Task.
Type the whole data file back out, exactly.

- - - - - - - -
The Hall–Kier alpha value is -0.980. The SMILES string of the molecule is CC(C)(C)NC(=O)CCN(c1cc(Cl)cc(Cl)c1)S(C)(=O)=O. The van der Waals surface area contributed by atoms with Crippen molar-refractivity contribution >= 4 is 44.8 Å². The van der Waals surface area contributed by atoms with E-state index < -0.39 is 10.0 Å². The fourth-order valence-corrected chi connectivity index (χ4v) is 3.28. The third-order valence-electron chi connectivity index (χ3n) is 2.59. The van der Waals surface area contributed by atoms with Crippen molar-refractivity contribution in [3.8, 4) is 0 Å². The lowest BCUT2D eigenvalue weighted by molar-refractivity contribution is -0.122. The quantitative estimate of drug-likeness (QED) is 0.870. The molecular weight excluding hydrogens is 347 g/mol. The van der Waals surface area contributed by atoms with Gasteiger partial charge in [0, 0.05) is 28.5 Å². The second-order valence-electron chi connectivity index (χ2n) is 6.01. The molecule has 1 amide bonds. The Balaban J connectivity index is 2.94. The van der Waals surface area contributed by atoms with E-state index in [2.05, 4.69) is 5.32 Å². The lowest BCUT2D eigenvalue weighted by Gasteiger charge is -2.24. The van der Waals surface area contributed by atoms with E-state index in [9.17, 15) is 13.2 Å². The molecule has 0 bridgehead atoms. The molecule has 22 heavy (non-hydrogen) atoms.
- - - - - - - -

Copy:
The Hall–Kier alpha value is -0.980. The SMILES string of the molecule is CC(C)(C)NC(=O)CCN(c1cc(Cl)cc(Cl)c1)S(C)(=O)=O. The van der Waals surface area contributed by atoms with Crippen molar-refractivity contribution >= 4 is 44.8 Å². The van der Waals surface area contributed by atoms with E-state index < -0.39 is 10.0 Å². The fourth-order valence-corrected chi connectivity index (χ4v) is 3.28. The third-order valence-electron chi connectivity index (χ3n) is 2.59. The van der Waals surface area contributed by atoms with Crippen molar-refractivity contribution in [3.8, 4) is 0 Å². The lowest BCUT2D eigenvalue weighted by molar-refractivity contribution is -0.122. The quantitative estimate of drug-likeness (QED) is 0.870. The molecular weight excluding hydrogens is 347 g/mol. The van der Waals surface area contributed by atoms with Gasteiger partial charge in [0, 0.05) is 28.5 Å². The second-order valence-electron chi connectivity index (χ2n) is 6.01. The molecule has 1 amide bonds. The Balaban J connectivity index is 2.94. The van der Waals surface area contributed by atoms with E-state index in [2.05, 4.69) is 5.32 Å². The lowest BCUT2D eigenvalue weighted by Gasteiger charge is -2.24. The van der Waals surface area contributed by atoms with E-state index in [9.17, 15) is 13.2 Å². The molecule has 0 bridgehead atoms. The molecule has 22 heavy (non-hydrogen) atoms.